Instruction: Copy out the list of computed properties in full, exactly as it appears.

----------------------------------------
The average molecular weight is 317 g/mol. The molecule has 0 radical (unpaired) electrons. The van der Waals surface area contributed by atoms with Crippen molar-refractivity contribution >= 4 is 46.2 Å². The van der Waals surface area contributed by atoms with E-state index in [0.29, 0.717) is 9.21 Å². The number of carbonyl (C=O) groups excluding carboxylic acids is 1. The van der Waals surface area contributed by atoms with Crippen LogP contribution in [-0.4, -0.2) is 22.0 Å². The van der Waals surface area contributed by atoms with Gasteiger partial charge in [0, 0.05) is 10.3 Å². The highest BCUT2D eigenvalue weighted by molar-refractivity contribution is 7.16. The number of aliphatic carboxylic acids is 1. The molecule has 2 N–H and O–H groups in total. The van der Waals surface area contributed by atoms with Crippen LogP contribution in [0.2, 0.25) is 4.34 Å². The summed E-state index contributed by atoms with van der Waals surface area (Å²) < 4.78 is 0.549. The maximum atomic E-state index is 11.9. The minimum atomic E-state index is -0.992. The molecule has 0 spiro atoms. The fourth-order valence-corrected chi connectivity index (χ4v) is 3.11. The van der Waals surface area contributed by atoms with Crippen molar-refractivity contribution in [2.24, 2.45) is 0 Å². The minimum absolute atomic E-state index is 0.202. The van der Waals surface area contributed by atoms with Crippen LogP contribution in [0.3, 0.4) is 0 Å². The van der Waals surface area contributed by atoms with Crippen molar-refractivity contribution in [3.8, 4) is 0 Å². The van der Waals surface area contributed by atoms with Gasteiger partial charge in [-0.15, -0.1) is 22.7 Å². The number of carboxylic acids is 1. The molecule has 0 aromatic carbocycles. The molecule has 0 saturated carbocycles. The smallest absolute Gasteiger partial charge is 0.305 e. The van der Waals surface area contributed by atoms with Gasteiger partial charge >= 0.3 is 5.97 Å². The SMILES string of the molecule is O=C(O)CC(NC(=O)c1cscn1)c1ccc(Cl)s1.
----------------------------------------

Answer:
The average molecular weight is 317 g/mol. The molecule has 0 radical (unpaired) electrons. The van der Waals surface area contributed by atoms with Crippen molar-refractivity contribution >= 4 is 46.2 Å². The van der Waals surface area contributed by atoms with E-state index in [0.29, 0.717) is 9.21 Å². The number of carbonyl (C=O) groups excluding carboxylic acids is 1. The van der Waals surface area contributed by atoms with Crippen LogP contribution in [-0.4, -0.2) is 22.0 Å². The van der Waals surface area contributed by atoms with Gasteiger partial charge in [0, 0.05) is 10.3 Å². The highest BCUT2D eigenvalue weighted by molar-refractivity contribution is 7.16. The number of aliphatic carboxylic acids is 1. The molecule has 2 N–H and O–H groups in total. The van der Waals surface area contributed by atoms with Crippen LogP contribution in [0.2, 0.25) is 4.34 Å². The summed E-state index contributed by atoms with van der Waals surface area (Å²) < 4.78 is 0.549. The maximum atomic E-state index is 11.9. The minimum atomic E-state index is -0.992. The molecule has 0 spiro atoms. The fourth-order valence-corrected chi connectivity index (χ4v) is 3.11. The van der Waals surface area contributed by atoms with Crippen molar-refractivity contribution in [2.24, 2.45) is 0 Å². The minimum absolute atomic E-state index is 0.202. The van der Waals surface area contributed by atoms with Crippen LogP contribution in [0.3, 0.4) is 0 Å². The van der Waals surface area contributed by atoms with Crippen molar-refractivity contribution in [3.8, 4) is 0 Å². The van der Waals surface area contributed by atoms with Gasteiger partial charge in [-0.15, -0.1) is 22.7 Å². The number of carboxylic acids is 1. The molecule has 0 aromatic carbocycles. The molecule has 0 saturated carbocycles. The smallest absolute Gasteiger partial charge is 0.305 e. The van der Waals surface area contributed by atoms with Gasteiger partial charge >= 0.3 is 5.97 Å². The SMILES string of the molecule is O=C(O)CC(NC(=O)c1cscn1)c1ccc(Cl)s1.